This is a story in multiple parts. If you are just joining me, start at the beginning.
After a wait of only 3 weeks–THREE WEEKS!!! We got THE CALL. Let me paint the picture for you:
August 2018. I am taking a rare and much needed break during the (amazing) annual Savannah VOICE Festival (hi to all my singers out there!). I’m with a friend at a nail salon. My phone rings. I don’t recognize the number, but my friend immediately says “This is it!”
I think, “No way, too soon.” I let it go to voicemail. It is the adoption agency. They ask me to call them when I get the message. I think, “They probably just need something for the profile video.” Regardless, I rush through slipping into sandals, and with my freshly painted toes, I forgo the dryer to slip outside and call back. It is so early in the process that I haven’t even saved the agency number into my phone yet.
As it turns out, this friend was right (typical) and we had been selected by a woman who would be giving birth in March, 2019. I fished a random business card out of my purse (the only paper I had on me!) and wrote down all the details they could give me, then eagerly called my husband, who did not answer his phone. Then I called him again. And again. And again. And again. No answer. Heart pounding, I walk back into the nail salon, to lock eyes with my eager friend. I nod. We both smile.
We go to dinner at a favorite spot to celebrate and soak it in. The Winskyes have been chosen. We don’t even have a finished video yet. The ink is barely dry on the printed profile books. This is the first person to be presented with our profile. It is all unreal. My husband finally calls me back and I dash out of the restaurant to tell him. We are elated and trying to be cautious with our hopes. There will be medical files and social histories to review. We’ll have to wait to receive that paperwork and then we’ll have a few days to look it over and make a decision. We are in different cities, during my busiest time at work, and this is a big decision to make.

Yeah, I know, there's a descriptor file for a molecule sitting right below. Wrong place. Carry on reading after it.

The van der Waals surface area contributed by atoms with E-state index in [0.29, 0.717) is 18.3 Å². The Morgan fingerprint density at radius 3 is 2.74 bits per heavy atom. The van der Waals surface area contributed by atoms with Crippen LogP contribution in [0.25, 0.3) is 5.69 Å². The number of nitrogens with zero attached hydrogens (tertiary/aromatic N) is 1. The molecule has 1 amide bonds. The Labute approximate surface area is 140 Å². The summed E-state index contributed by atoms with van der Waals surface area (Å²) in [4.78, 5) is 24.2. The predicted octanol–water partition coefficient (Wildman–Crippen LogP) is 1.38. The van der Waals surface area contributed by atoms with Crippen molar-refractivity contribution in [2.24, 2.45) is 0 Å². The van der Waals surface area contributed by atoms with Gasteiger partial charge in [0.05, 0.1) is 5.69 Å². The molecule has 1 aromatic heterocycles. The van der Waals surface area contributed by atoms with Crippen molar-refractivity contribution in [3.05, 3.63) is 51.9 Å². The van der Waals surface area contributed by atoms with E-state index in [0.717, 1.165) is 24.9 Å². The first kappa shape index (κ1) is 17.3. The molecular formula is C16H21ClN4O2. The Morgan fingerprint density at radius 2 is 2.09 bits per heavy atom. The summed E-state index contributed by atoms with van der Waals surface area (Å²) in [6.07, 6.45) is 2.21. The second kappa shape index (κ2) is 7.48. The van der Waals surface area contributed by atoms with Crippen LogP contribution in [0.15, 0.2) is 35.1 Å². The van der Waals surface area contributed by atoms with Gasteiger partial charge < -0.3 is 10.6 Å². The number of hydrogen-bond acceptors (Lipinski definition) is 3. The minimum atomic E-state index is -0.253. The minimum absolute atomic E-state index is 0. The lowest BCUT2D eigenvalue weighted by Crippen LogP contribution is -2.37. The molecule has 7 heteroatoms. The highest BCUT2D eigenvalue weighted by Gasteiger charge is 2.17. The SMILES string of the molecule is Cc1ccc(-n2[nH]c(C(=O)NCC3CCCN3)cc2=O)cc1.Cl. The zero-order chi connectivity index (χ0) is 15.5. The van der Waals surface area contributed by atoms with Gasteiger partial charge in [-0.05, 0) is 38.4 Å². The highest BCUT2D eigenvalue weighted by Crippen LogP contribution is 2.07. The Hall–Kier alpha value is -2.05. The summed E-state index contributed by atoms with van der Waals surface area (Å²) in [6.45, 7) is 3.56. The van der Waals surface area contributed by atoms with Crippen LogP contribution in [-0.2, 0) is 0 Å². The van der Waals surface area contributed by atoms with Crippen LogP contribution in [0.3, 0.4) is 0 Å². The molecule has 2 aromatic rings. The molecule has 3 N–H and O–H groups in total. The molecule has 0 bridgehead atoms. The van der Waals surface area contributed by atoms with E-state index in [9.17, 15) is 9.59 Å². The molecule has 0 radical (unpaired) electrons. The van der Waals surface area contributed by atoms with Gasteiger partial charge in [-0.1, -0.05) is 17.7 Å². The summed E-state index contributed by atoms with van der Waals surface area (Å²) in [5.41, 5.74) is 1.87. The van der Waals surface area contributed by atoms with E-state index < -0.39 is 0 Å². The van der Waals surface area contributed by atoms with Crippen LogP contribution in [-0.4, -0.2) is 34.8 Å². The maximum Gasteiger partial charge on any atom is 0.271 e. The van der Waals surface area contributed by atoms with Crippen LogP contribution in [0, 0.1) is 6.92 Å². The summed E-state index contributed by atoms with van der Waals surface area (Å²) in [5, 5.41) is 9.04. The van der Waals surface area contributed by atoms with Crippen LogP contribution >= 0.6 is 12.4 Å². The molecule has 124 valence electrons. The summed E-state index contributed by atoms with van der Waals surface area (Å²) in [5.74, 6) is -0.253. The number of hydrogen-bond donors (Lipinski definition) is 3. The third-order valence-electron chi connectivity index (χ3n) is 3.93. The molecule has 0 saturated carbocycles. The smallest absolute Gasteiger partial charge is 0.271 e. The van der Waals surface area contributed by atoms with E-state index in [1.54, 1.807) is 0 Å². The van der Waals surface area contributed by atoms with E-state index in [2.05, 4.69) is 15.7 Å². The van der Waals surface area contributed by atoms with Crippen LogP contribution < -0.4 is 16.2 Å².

We get the paperwork and ultimately agree to the match. We ask if the birth mother would be willing to meet us via video or in person. She is in the same city as us- so lucky! She will give birth at a local hospital! What luck! A week or so later I arrive home amidst this chaos and excitement and we debate whether to tell anyone yet. After all, we know so much can change about the situation.
After some time passed we decided to tell people that we’d been matched. We told close friends and family. We got excited, cautiously. And then….
….nothing. No updates, no replies to our inquiries. The match fell through, for reasons that are not mine to share. We were disappointed, but we persevered. We were told that we were now top of the list, because we’ve experienced a disruption. We waited. We got another call! Another match! Baby due in December, which was right around the corner. We were more cautious about sharing this time. We learned that it was a baby girl. I found a lactation consultant immediately because I planned to breastfeed (yup, that’s a thing you can do, even if you aren’t pregnant). Then…silence. Again.
We got nervous, because no news isn’t good news in this situation. Then we got the phone call- the mother decided to parent. In that moment I am happy for her, that her circumstances have changed, that she is able to care for her sweet baby girl. I am also crushed. We had so much more information this time and the due date was so soon. We built a crib. I was storing breast milk. We grieved the loss of this possible child in a way I didn’t anticipate.
The week before Thanksgiving, 2018, I had a meeting at the adoption agency, to talk about next steps. I took a friend for moral support, since my husband wasn’t available and the recent match falling through is still raw. I was heartened by that meeting. They mentioned that there was a baby due Thanksgiving week and that the parents intended to place with the agency, but would not do so until the baby was born. This is called a “Stork drop” – the baby is already born and then you get the call to come take placement of that child. I said I would keep my phone on over the holiday week.
Thanksgiving came and went with no phone call, and we went back to work the next week, business as usual. We assumed that either the parents decided against adoption or that the baby had gone to another family. After all, we weren’t promised anything. Life goes on.
Stay tuned for Part 5- THE GIRL
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